NBP remains committed to reduce GHG emissions rate in line with the country’s aspiration towards achieving the GHG emissions reduction target of 45% of GDP by 2030
by S BIRRUNTHA / pic by TMR FILE
THE Ministry of Plantation Industries and Commodities (MPIC) has stressed that there will be no policy changes in the existing mandate on the National Biofuel Policy (NBP).
Minister Datuk Zuraida Kamaruddin (picture) said the NBP which was rolled out in March 2006, remains committed to reduce the greenhouse gas (GHG) emissions rate in line with the country’s aspiration towards achieving the GHG emissions reduction target of 45% of GDP by 2030.
She added that this includes expanding the use of downstream palm oil products to increase the income of oil palm smallholders through the palm oil market price control mechanism.
Additionally, she said the ministry was also committed to help reduce the country’s dependence on fossil fuels as one of the energy security initiatives.
“Indonesia declared an export ban on April 28 on cooking oil and its raw material (which lasted until May 23) in the quest to make cooking oil available at affordable prices for its citizens.
“But now that normalcy has resumed and calmer heads have prevailed, MPIC wishes to state that it is all status quo on Malaysia’s biodiesel mandate front,” she said in a statement today.
Meanwhile, Zuraida noted that MPIC assured the Malaysian Biodiesel Association (MBA) that the ministry is all ears to the group’s proposal that Malaysia should retain its existing biodiesel mandate after all.
She said MBA has highlighted why Malaysia should not reduce or stop its biodiesel mandate as the biodiesel industry hardly consumes one million tonnes of palm oil annually opposed to over 40 million tonnes used globally.
She added that MBA had also mentioned that any knee-jerk reaction to banning biofuels derived from vegetable oils would cause havoc in the global vegetable oil market.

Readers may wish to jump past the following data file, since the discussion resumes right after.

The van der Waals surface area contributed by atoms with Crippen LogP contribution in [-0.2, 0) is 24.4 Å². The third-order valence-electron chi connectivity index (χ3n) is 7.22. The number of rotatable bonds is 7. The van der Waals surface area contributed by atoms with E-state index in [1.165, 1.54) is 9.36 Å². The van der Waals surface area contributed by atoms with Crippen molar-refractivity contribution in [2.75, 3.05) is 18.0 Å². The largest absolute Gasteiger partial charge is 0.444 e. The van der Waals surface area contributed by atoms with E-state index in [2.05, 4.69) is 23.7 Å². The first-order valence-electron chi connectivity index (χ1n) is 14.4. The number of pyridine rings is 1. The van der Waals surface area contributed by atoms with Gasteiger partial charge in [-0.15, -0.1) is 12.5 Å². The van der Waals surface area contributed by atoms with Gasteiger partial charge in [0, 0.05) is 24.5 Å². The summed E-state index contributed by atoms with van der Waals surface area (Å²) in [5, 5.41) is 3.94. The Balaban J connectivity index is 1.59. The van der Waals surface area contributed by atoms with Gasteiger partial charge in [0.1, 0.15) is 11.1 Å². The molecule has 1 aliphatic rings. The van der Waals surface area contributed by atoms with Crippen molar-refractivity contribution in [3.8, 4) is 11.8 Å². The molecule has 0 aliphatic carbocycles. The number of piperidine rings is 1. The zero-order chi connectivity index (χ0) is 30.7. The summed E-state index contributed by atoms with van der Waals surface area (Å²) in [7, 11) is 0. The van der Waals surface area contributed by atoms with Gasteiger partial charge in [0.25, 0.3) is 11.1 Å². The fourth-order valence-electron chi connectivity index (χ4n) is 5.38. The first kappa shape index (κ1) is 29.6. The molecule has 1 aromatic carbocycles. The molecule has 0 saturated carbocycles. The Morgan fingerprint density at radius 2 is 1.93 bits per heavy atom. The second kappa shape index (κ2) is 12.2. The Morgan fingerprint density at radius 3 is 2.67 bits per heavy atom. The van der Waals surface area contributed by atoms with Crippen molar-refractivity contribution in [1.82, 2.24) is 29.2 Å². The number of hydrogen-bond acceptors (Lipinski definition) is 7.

“Nevertheless, it has to be highlighted that the concerns came at a ‘chaotic moment’ where MBA was reacting to a viewpoint by the Malaysian Palm Oil Board (MPOB) a day earlier — on April 25, being precise — that both palm oil exporting and importing countries should set their priorities right by “temporarily re-considering food versus fuel priorities,” she said.
Zuraida also recalled that there was an air of desperation back then — Malaysia’s neighbour and the world’s largest palm oil exporter, Indonesia, was on the verge of putting to a halt its shipments of refined, bleached, and deodorised palm olein.
She said this prompted MPOB’s DG Datuk Dr Ahmad Parveez Ghulam Kadir, who is an all-around palm oil expert, to convey such views against the backdrop of a choke in global edible oil supplies amid both adverse weather conditions and the Russia-Ukraine conflict.
Zuraida also emphasised that disruptions from the geopolitical tension have exacerbated price rises in food commodities which were already running at 10-year highs in the Food and Agriculture Organisation’s Index — threatening not only a jump in global malnourishment but a spike in global inflation across both developed, developing and under-developed economies.
“To MBA, we thank them for their invaluable feedback on our big role and the effect of the biofuel policy towards conserving nature for younger generation Malaysians.
“We welcome all constructive criticism or views that can enable both sides of the divide — authorities or industry players — to derive a win-win situation,” she said.